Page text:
WESTBOROUGH – Westborough elementary schools will soon join Gibbons Middle School and Westborough High School in flexible masking on Feb. 28.
Gibbons and the high school returned to flexible masking earlier this month after mandatory re-masking during the recent surge in COVID-19 cases. As of a Feb. 16 School Committee meeting, before this week’s February vacation, the schools were in week two of the transition.
“I’m heading into vacation week thinking that we’re in a very good place,” Superintendent Amber Bock said. “I’m going to celebrate.”
“I feel very good,” she continued. “I feel very confident about where we are. I am thrilled to be moving to more flexible masking. I can hardly wait to see little kids’ smiling faces. The faculty of the elementary schools — many of them have been waiting to unmask.”
The School Committee also voted to update its face covering policy.
Chair Kristen Vincent said the new policy says that people who are vaccinated aren’t required to wear a mask. Face coverings that cover the nose and mouth are still “strongly recommended” for unvaccinated people though.
Masks will also be required in health offices in the schools and buses, under a federal order.
Westborough was part of a handful of districts in the state that implemented flexible masking earlier this school year when it did so at Gibbons and the high school. The schools later returned to masking, though.
Between Feb. 14 and 18, the district reported a total of 10 student and three staff COVID-19 cases — a decrease from a total of 16 staff and student cases seen the week before.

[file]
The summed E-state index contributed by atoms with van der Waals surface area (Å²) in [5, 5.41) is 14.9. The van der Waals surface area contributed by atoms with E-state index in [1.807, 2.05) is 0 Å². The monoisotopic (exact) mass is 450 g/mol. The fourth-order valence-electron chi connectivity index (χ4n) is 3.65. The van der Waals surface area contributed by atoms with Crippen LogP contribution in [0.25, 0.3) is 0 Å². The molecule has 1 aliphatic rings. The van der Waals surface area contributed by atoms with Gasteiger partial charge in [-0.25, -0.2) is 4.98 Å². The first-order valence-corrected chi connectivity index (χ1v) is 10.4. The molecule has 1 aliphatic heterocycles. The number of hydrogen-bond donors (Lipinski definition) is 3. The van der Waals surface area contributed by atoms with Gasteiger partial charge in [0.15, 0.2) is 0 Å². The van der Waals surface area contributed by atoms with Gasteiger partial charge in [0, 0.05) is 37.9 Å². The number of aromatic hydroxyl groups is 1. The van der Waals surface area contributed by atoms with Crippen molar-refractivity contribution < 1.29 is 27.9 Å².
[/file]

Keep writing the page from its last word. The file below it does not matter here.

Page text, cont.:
Student representative expresses concern about unmasking
Speaking on Feb. 16, student representative Andrew Chen shared that, with flexible masking being reintroduced, some students shared that they felt uncomfortable unmasking.
“There was some peer pressure in the hallways … from other students about masking because a majority of students at the high school remain masked,” Chen said. “So, some students don’t feel as comfortable with unmasking.”
Bock responded to Chen, saying there’s relationship work that needs to be done with students and faculty.
Superintendent notes medically-exempt classrooms
The only places where masks will still be required are in marked medically exempt classrooms, Bock said.
There are 12 faculty members at the middle and high school and between three to five at the elementary level with medical concerns where additional masking may be requested, according to Bock’s presentation.
At the elementary level, none of these situations would require a classroom to mask all day because the staff member may teach a special or go in and out of the room or do pull-out or small group work, Bock said.
Bock and the principals are working together to have “thoughtful” conversations.
“But it is important and necessary for all faculty to move forward and accept the flexibility that students have for their rights to not mask and for us to create a culture of comfort for both of those to live together,” Bock said.